The following table is easier to read inside the text. It is towards the end. The therapeutic functions are listed in Traditional Chinese Medicine (TCM) lingo; just understand that these formulas worked and that is why they were used by thousands of people. Look up the meanings online if you want to learn about them. The methods for making the medicines are in the linked document. Basically, you make a tea and drink it three or more times a day, depending.

Ingredients Lists:

Formula 1
Astragalus (huangqi) A. propinquus
Patrinia (baijiangcao) Valerianaceae – species Thlaspi arvense or Patrinia scabiosaefolia
Coix (yiyiren) Poaceae – Coix lacryma-jobi (also known as Job’s Tears, the seeds)
Platycodon (jiegeng) – P. grandiflorus
Licorice (gancao) – Glycyrrhiza uralensis (the root)
Therapeutic Functions
benefit qi, remove moisture, clear heat, clean toxin

Formula 2
Houttuynia (yuxingcao) H. cordata
Chrysanthemum (yejuhua) C. indicum
Capillaris (yinchenhao) Artemisia capillaris
Eupatorium (peilan) E. fortunei
Tsao-ko (caoguo) Lanxangia tsaoko
Therapeutic Functions
clear heat, clean toxins, resolve turbidity

Formula 3
Taraxacum (pugongying) dandelion
Trollius (jinlianhua) T. chinensis (globeflower)
Isatis leaf (daqingye) I. indigotica
Pueraria (gegen) P. lobata (Kudzu)
Perilla leaf (zisuye) Shiso
Therapeutic Functions
clear heat, clean toxin, dispel wind, expel pathogens

Formula 4
Phragmites (lugen) P. australis (Reed Root)
Lonicera (jinyinhua) Flo’s Lonicerae japonicae (Japanese Honeysuckle flower)
Forsythia (lianqiao) Forsythiae fructus (ripened fruit of the plant)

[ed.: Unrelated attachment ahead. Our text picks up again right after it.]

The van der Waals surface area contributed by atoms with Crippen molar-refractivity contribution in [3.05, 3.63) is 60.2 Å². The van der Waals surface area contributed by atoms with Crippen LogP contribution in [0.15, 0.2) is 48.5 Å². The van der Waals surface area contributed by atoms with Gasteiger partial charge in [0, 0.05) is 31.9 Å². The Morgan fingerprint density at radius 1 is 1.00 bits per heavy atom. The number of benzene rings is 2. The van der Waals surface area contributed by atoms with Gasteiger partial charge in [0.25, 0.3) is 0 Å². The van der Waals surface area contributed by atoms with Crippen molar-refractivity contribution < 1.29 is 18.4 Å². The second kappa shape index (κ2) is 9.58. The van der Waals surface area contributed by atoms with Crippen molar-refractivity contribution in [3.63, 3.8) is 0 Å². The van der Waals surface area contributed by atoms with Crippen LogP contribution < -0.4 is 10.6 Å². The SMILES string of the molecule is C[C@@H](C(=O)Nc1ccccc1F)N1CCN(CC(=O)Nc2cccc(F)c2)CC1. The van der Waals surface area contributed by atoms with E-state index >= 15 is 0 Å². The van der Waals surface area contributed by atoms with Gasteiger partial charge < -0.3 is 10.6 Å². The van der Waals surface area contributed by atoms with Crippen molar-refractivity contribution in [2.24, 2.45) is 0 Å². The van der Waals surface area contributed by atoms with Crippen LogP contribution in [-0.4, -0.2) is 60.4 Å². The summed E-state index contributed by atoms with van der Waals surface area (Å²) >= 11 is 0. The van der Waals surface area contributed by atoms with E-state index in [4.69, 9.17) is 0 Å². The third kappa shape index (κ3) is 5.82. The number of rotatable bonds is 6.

Mentha (bohe) Mentha haplocalyx (peppermint)
Licorice (gancao) Glycyrrhiza uralensis (the root)
Therapeutic Functions
clear heat, dispel wind-chill, expel pathogens

Formula 5
Astragalus (huangqi) A. propinquus
Atractylodes (baizhu) Atractylodes macrocephala
Red Atractylodes (cangzhu) A. lancea, A. chinensis, and A. japonica all function similarly.
Pogostemon (huoxiang) (Patchouli)
Adenophora (nanshashen) A. triphylla
Lonicera (jinyinhua) Flo’s Lonicerae japonicae (Japanese Honeysuckle flower)
Dryopteris (guanzhong) Dryopteris crassirhizoma (Wood Fern root. There are other Dryopteris that can be used)
Therapeutic Functions
strengthen spleen, benefit qi, resolve damp, clean toxins

Formula 6
Pseudostellaria (taizishen) Pseudostellaria heterophylla, ginseng of the lung. Gentler than Panax Ginseng. Cures lungs.
Dryopteris (guanzhong) (referring in particular to Dryopteris filix-mas), or buckler ferns, is a genus of 300-350 (or possibly 400) species.
Lonicera (jinyinhua) Flo’s Lonicerae japonicae (Japanese Honeysuckle flower)
Isatis leaf (daqingye) I. indigotica
Pueraria (gegen) P. lobata (Kudzu)
Perilla leaf (zisuye) Shiso
Pogostemon (huoxiang) Patchouli, in the mint family. Not specified whether leaves or stems.
Red Atractylodes (cangzhu) A. lancea, A. chinensis, and A. japonica all function similarly.
Eupatorium (peilan) E. fortunei
Therapeutic Functions
benefit qi, disperse pathogens, clean toxins, remove moisture

http://www.itmonline.org/arts/sars.htm